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Strawberry Orange Banana Lime Leaf Slate Sky Blueberry Grape Watermelon Chocolate Marble
Strawberry Orange Banana Lime Leaf Slate Sky Blueberry Grape Watermelon Chocolate Marble


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    You got me, you figure it out!
  1. I had a brother-in-law (my wife's little sister has since divorced him) who I helped fix his fixer-upper, spent a lot of time down there working on his house. As an example, I was going to night school at that time to get my engineering degree and would do stupid stuff like stop down after the last class, which let out at 10:10 PM, and put skim coats on the drywall in his living room. Anyway, he wore out his welcome after a while - another long story - but still tried to get me to do stuff for him. He called me at work one day - his conversations always started with, "How much would it cost to....................?" He had bought some used French doors and wanted to install them in the doorway between the foyer and living room but they were too short and so needed to be extended, or maybe a transom built over the top. Did I mention I was at work, and not having a particularly good day? I quoted the "non-family" price - he'd paid for nothing up to this point so probably thought that was the family price - and there was silence on the phone for a good few seconds. Then he told me he'd get back to me after he talked it over with his wife - the subject never came up again.
  2. Plywood Drawer Joint

    Sounds more like he's cutting a rabbet on the front that's the depth of the side thickness and all but 1/8" of the front thickness - the side butts into the bottom of the rabbet and the nails go through the sides and into the front, parallel to the face of the front - any forces then are applied perpendicular to the axis of the nails. Just made a pull-out shelf for a bathroom utility cabinet, didn't want to used pocket screws as they would show so cut a shallow rabbet on the sides, glued and clamped and then drilled dowels across the joints. I also rabbeted the edges of the 1/2" plywood bottom to sit into 1/4" grooves in the sides and back/front. This is for my wife to store the shampoo, body wash, powder, etc. that she buys in bulk on sale so she's going to have a little weight there. Here's the shelf dry clamped so I can measure across the grooves and cut the bottom to the correct size. The drawer assembled and clamped, waiting for the glue to dry. After the finish has been applied, the dowel ends add a little decorative touch - although you can't see them when it's closed.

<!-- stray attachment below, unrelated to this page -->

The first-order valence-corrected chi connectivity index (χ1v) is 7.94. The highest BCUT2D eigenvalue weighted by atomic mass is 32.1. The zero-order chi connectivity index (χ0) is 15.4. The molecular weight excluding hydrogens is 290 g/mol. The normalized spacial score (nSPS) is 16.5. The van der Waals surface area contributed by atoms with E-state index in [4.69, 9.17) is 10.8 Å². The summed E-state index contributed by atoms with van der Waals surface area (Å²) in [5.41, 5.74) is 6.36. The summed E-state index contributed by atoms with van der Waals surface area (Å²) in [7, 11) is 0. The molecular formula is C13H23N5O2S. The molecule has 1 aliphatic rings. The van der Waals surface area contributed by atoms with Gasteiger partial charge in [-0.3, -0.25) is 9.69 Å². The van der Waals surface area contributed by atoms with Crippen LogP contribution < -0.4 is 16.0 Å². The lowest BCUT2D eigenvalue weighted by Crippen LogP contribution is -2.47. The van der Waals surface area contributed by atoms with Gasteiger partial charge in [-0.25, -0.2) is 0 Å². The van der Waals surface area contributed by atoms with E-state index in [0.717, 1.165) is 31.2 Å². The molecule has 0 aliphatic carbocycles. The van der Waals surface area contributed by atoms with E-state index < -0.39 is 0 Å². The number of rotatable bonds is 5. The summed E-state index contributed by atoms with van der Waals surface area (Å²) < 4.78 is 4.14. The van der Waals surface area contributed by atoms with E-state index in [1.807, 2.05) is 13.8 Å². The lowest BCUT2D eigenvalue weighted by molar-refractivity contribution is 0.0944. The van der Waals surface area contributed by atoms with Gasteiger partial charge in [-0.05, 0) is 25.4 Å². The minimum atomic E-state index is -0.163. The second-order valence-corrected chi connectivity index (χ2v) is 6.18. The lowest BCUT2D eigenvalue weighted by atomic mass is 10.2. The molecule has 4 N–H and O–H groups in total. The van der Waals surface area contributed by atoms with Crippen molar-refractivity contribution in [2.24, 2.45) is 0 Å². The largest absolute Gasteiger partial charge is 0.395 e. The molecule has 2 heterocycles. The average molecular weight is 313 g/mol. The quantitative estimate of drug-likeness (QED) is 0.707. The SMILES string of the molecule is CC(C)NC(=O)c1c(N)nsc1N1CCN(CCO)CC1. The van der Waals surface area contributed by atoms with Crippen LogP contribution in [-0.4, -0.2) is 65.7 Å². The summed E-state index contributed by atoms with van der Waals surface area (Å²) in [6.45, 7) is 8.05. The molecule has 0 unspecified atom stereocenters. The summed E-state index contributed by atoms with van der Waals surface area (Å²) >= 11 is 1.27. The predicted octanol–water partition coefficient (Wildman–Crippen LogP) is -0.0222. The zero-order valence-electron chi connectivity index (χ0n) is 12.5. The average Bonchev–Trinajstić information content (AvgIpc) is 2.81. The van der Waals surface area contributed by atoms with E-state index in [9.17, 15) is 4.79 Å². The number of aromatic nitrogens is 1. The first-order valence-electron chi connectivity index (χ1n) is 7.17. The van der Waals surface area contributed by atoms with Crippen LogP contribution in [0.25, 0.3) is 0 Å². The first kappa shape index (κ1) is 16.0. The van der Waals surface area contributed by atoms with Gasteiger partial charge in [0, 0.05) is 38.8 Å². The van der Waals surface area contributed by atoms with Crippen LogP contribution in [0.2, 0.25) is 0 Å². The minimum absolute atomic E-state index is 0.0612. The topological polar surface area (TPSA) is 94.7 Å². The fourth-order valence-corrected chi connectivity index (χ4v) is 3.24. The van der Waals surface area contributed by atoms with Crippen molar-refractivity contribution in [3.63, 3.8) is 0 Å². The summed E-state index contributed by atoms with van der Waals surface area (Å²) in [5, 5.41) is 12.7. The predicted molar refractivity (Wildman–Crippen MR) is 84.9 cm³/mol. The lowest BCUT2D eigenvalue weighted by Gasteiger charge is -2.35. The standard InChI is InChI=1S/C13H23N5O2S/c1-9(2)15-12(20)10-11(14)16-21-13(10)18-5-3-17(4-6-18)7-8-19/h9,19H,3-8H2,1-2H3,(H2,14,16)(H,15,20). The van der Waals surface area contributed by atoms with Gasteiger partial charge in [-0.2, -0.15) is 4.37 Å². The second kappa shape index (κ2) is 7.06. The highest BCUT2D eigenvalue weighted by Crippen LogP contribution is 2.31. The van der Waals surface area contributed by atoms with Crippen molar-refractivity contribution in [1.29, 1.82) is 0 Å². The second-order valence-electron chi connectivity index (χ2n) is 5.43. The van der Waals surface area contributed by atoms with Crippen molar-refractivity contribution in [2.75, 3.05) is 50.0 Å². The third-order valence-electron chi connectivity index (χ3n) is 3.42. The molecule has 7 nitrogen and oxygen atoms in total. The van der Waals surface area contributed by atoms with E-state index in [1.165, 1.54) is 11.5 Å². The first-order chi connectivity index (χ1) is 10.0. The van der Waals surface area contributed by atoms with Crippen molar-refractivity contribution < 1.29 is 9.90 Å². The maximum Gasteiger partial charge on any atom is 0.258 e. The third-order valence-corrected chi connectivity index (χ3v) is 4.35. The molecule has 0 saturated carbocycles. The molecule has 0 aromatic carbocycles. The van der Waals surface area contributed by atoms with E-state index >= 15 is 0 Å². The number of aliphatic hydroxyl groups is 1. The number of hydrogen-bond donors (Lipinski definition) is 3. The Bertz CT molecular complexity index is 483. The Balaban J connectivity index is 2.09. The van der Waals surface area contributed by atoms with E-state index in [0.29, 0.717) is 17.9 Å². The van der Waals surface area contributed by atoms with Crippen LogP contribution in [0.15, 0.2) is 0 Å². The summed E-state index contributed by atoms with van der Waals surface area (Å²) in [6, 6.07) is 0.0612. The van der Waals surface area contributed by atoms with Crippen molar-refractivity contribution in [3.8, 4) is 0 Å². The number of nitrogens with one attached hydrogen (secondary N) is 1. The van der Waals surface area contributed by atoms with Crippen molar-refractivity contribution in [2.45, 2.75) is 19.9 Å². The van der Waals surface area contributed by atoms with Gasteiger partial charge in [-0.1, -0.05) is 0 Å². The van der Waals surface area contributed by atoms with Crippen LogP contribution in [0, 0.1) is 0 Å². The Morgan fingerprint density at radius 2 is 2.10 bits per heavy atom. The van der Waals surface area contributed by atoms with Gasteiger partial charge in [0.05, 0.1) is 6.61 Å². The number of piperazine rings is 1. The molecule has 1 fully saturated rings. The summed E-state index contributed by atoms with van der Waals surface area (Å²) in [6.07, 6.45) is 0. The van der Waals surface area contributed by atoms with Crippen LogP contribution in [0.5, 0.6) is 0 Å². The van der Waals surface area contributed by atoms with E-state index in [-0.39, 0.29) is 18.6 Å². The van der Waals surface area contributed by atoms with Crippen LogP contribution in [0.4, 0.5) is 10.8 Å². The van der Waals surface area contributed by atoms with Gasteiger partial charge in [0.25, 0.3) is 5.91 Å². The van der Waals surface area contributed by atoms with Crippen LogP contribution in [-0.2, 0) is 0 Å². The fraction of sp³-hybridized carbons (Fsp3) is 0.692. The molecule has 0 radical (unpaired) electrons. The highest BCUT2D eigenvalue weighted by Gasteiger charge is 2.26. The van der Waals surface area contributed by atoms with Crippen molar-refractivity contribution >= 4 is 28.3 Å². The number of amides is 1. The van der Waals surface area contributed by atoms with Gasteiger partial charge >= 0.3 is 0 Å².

3. Router Bit Storage Cabinet

    http://www.rockler.com/dust-bucket-dust-collection-for-router-tables The Dust Bucket is a Rockler accessory that can be added to a router table; it has flanges at the top so it can be screwed to the underside of the top. It comes with a 4" outlet stub and an adjustable air inlet. I have a P-C router under there and that works fine, but I know that some use the big Triton in there which is a little more crowded. I think I'm OK for router bit storage, better be as my wife's bathroom storage is not an option. If necessary, I can make some small bins to go on the top alongside the Dust Bucket.
  4. Router Bit Storage Cabinet

    Well, got the cabinet pretty well done - finish is on and installed under the router table After finish, putting the handles and slides back on. Added rails to the bottom drawer to take sliding trays which I still need to make. Tucked in under the Rockler router table. Looks like there's room for a little more storage to the side of the dust box. You can't make it out too well, but there's a pegboard panel on the left where I store the collet wrenches, hex keys, wrench to raise/lower the lift, etc. Still need to work on rounding up all the bits laying around and get them organized. Some of the odds & ends that will go in the bottom drawer. I'll hold off until I get the trays built before rounding everything up and trying to figure out how to put in dividers to keep everything organized. Meanwhile, back to the storage cabinet for the bathroom - going to be a little different as it's 30" wide and 72" tall. I did fit in putting the finish on the roll-out shelf and the feet while I was doing the pieces for this one. The feet for the bathroom cabinet. Made some plywood rings a while back and finally found a use for the centers - three of them stacked and glued are prefect for holding the feet while they're drying, the dowel bolt screws into the center hole. The pull-out shelf for the bathroom cabinet. Even though the outside of the cabinet is going to be dark (se the feet above), I'm going to leave the inside natural with just poly finish as I think the dark inside is a little too much.